MECE: Why You Need It for Better Advertising

    NCS brand buyer matrix where it shows how buyers are scored based on category

    By Steve Tramposch, VP Client Consulting, NCSolutions


    (Also known as Mutually Exclusive, Collectively Exhaustive.) 

    MECE isn’t another social media acronym — it’s an advertising effectiveness term. If you’re in the targeting space perhaps you’ve heard of MECE (pronounced “mee-see”). Maybe you vaguely remember the concept from probability in math class long ago, but you can’t imagine exactly how it applies to marketing. We can all probably benefit from a refresher on this term — because understanding the relevance and power of MECE can help us improve our advertising effectiveness throughout a campaign.

    Mutually Exclusive

    In probability, a set of events is mutually exclusive if they cannot occur at the same time. If you roll a traditional six-sided die once, for example, the set of events 4 and 6 are mutually exclusive because only one of these events can occur at a given time. 

    Collectively Exhaustive

    A set of events is collectively exhaustive if at least one of the events must occur. When rolling the same die, for example,  you must get either a 1, 2, 3, 4, 5 or 6 on a given roll — so this set is collectively exhaustive. 

    When rolling a traditional six-sided die, the events {1,2,3,4,5,6} are both mutually exclusive and collectively exhaustive — they contain no overlaps and no gaps. Are you feeling smarter yet? 

    What Does This Have to Do with MY Advertising?

    When we start to look at people instead of dice, things become a little more complicated. Sure, there are some segmentations that are easy to observe and hence categorize. For example, grouping consumers by age is an example of MECE, because consumers cannot have multiple ages, yet they must have an age that falls somewhere in the 0-75+ range. In contrast, grouping consumers by nationality is not MECE because consumers might have multiple nationalities, or they might not have one at all.

    MECE diagram shows mutually exclusive, collectively exhaustive grouping of consumer segments.

    But what about more complicated behaviors, like buying patterns? What makes someone a heavy buyer of dog food, or a heavy brand buyer? Depending on these definitions and the methods used to turn observed data into audience segments, these may be MECE — or they may not. 

    For Example…

    Let’s pretend you’re the manufacturer of a dog food brand. You’re building a marketing campaign in an effort to get people who sometimes buy your brand (and sometimes buy a competitor’s) to switch to your brand.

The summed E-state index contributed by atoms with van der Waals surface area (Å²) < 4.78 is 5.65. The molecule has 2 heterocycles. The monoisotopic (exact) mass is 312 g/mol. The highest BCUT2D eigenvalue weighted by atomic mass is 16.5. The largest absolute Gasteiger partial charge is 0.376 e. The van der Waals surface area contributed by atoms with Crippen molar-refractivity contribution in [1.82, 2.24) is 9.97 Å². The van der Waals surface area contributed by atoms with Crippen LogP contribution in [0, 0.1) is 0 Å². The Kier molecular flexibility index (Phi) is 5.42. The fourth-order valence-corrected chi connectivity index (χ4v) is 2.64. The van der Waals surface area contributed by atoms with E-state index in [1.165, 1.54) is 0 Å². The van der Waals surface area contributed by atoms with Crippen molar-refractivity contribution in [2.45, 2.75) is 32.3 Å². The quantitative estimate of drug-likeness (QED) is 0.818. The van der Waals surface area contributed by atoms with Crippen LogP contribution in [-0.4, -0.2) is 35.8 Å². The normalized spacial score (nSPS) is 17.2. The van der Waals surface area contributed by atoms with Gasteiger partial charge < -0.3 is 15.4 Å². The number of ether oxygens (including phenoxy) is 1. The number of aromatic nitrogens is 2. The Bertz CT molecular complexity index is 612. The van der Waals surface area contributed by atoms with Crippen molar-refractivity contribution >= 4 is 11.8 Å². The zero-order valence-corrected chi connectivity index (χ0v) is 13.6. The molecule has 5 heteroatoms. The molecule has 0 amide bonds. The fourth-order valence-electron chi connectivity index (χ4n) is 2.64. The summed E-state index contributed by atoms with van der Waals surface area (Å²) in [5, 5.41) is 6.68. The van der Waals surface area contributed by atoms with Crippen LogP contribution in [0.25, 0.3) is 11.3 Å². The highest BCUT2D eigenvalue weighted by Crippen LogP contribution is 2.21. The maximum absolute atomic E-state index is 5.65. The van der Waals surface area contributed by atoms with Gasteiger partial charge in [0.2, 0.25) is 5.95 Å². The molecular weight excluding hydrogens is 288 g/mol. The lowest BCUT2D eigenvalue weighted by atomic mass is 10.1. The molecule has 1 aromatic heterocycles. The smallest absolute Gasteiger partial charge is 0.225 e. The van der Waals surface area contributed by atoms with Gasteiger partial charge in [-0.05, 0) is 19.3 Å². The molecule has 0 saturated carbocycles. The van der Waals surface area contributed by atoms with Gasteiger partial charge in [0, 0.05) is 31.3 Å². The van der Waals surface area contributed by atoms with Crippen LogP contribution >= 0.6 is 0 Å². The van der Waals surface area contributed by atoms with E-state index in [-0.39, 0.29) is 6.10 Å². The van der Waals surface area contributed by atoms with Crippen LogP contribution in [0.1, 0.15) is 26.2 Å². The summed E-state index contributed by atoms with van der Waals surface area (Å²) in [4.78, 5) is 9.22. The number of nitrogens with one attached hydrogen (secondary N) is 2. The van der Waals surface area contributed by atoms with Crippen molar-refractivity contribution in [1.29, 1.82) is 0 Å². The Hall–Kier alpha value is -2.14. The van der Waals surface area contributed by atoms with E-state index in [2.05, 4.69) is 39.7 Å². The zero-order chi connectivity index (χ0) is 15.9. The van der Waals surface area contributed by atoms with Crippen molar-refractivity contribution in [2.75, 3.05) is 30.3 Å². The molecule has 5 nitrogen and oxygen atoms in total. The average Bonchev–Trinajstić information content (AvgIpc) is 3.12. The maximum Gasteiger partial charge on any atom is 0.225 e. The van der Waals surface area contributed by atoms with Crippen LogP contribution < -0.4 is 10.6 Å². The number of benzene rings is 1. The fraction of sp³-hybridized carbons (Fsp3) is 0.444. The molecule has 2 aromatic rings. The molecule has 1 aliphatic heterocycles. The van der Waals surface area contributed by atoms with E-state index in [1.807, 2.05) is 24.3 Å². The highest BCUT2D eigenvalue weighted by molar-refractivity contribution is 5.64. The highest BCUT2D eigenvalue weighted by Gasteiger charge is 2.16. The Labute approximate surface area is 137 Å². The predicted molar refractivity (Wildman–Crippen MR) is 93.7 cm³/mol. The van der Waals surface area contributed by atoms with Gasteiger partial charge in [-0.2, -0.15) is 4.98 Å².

You don’t want to show your ad to someone who doesn’t own a dog — because that would be a waste of ad dollars. You also message differently to your non-loyal buyers than you do to your brand switchers — so you want to make sure that the consumers who see this ad campaign are indeed brand switchers.

    My colleague Lance Brothers, Chief Revenue Officer of NCSolutions says it well: the best message–if it’s not delivered to the right person–it’s not going to be effective.



    At NCS, we take all this observable data and behavior and create our 13-cell grid. It gives advertisers the ability to plan messaging for specific groups, and to test that messaging while the campaign is in-flight. If you’re focused on brand switchers in your ad campaign, you could isolate your targets to the three boxes in the switchers column. 

    Consumers are divided along two dimensions — the degree to which they buy in a given category (heavy, medium, light and non-category buyers), as well as their degree of loyalty to a particular brand (loyals, switchers, non-loyals, non-brand buyers). This brand buyer matrix is an example of a MECE framework because any consumer must fit into one of these 13 boxes, and they cannot fall into more than one box at a given time. 

    If we didn’t have a strong MECE framework, the edges between groups would be blurry, and marketers wouldn’t know who exactly saw which ad, or how to attribute the sales results. That’s why MECE is important. While many consumer segments out there don’t follow a MECE framework, at NCS we believe it’s crucial to targeting.

    Campaign target recommendation where a dog food company should consider targeting brand switchers or people who sometimes buy your brand.

    Why this matters for…

    When selecting your campaign targets, it is critical to limit the overlap between consumers with no shifting, so the lines are clear and crisp. 


    The precision offered by MECE segments provides more power to in-flight optimization. In the past, if a marketer wanted to adjust an ad campaign mid-flight to target a different segment, the marketer would have to rerun the segment data. Today, we use a MECE framework that prevents buyers from switching segments mid-campaign. Moreover, if you test two creatives with two different segments, you can have greater confidence that these ads will not be seen by someone in another segment.


    Cleaner segments mean more accurate and meaningful post-campaign measurements. The cleaner your segments, the more you know exactly who saw which ad, and the more confident you can be that a target consumer really did buy your dog food brand because they saw your ad. 

    Got more questions on MECE? Learn more about how a MECE framework can make your advertising campaigns more effective.


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